I really wanted to like this. I really did. I feel I must make this clear going in because otherwise I fret I’m going to appear like a bit of a negative-nancy. I thought this was either going to be something really Sean Penn-y, something a bit ambitious or maybe even clever. Failing that, and based on the title, I thought I could be in for a dumb-as-a-stump actioner like Taken (also director Pierre Morel’s work. Which I liked. An opinion not shared by my editor). Sadly, it’s neither of these. It shoots for the former and misses and is too lofty in its ambitions for the latter.

The tone is set early on with some hot British newsreader action. They gravely intone that there is some manner of unpleasantness taking place in the Democratic Republic of Congo. This is intercut with the many cragged face of Penn, sporting the type of moustache that Freddie Mercury referred to as a ‘cock-duster’, looking gravely at the grave scenes surrounded by grave-faced men. And Javier Bardem. This was positive for me, I felt sure that any minute now all this gravery, or gravy if you will, would surely burst into many bullets. This does not happen and this pause allows the reader a moment to actually listen to the horseshit that is being said. The dialogue throughout the film lapses into painful exposition which insults the intelligence of the viewer and ultimately prevents any form of immersive experience.


Our hero with the face of crags, does a thing which he doesn’t like which may or may not involve the title, loses his moustache and now it’s eight years later. He’s not happy with what went down and is paying a penance of sorts through charity work. His colleagues, including The Actor Mark Rylance, all appear to be basically fine and considerably richer than him. Some people arrive, they have a beef with Ol’ Crevasse Face himself. He takes his shirt off, the audience gasp at what good nick he is in. I pause to imagine the director asking Liam Neeson to pop his top off in Taken – one of them clearly didn’t support the idea – he does his ex-special forces routine and is fine. Then nothing happens for a while until you see Glacier Chops roll one of his tectonic cheek bones to indicate that he sniffs betrayal in the air. Betrayal that takes scant seconds to figure out.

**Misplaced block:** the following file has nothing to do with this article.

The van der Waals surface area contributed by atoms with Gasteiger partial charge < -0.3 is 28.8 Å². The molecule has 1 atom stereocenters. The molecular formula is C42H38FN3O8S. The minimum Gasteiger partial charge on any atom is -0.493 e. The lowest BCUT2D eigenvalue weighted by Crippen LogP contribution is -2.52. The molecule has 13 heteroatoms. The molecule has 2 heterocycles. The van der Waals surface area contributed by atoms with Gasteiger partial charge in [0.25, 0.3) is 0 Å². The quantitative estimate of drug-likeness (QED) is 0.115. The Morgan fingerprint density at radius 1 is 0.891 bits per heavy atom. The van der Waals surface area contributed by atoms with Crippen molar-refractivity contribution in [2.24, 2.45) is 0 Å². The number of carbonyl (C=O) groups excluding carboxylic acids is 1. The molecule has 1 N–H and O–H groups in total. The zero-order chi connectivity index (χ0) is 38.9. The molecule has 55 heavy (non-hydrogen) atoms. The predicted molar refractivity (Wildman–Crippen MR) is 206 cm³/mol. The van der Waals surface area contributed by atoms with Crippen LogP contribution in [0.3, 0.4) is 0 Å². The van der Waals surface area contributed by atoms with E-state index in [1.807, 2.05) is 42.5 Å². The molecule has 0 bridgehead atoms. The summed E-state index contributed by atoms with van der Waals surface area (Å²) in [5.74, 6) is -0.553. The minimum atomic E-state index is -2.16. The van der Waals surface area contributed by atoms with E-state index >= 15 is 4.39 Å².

Bardem gets drunk, Ray Winston wears a wig (I hope) and Idris Elba appears to wonder why he’s there. Some more shenanigans. Sean “The Ravine” Penn isn’t fond of being betrayed and more people carry guns than the definite article in the title would have you believe. This is basically it; Jasmine Trinca appears as Annie but she may as well be referred to as ‘the woman’ for all she is given to do. She does her best, but in the end seems to purely exist to give men something talk about. Throughout the entire film I had a niggle at the back of my head. That niggle was Man on Fire and the two films bear much comparison. Where The Gunman loses out here, is not in the performances or the execution of the action sequences, these are beyond competent and are actually very strong; no the problem lies again with the dialogue and the characters themselves. I did not care about any of these people and I’m not convinced that anyone could. They are two dimensional ciphers and archetypes. You can replace Washington’s alcoholism with Stoneface Penn’s post-concussion syndrome and you still have a world weary lethal man with someone to defend against a corrupt system. As mentioned before, Trinca’s Annie is just someone to be rescued. I actually believe you could remove her from the plot altogether and the thing might actually be a little more taut and cohesive. It is tokenism in its worst form and just doesn’t need to be there.


In one sequence towards the end, Crags and The Actor Mark Rylance are spitting laboured dialogue at one another and looking tired. In the background behind the Cragster, the word “waste” can be seen throughout. It is hard to think of a more elegant summation of a film that could have been interesting or fun and managed to be neither. It isn’t awful, it’s flawed. It would be perfectly possible to watch this and enjoy it. I simply think that with a cast of this pedigree and a director who gives good action sequence, they deserved a better script.

A workmanlike three out of five. Could have been a thought-provoking four, could have been a fun two. Instead it’s a meh three.


Dir: Pierre Morel

Scr: Don MacPherson, Pete Travis, Sean Penn

Starring: Sean Penn, Jasmine Trinca, Mark Rylance, Javier Bardem, Ray Winstone, Idris Elba 

Prd: Ron Halpern, Sean Penn, Andrew Rona

DOP: Falvio Martinez Labiano

Music: Marco Beltrami

Country: USA/UK/Spain/France 

Year: 2015

Run time: 115 mins

The Gunman is on digital platforms from 13 July 2015 and on Blu-ray and DVD from 20th July 2015, courtesy of Studiocanal.

Take a gander at this fight scene from the film below with Sean Penn in all his glory.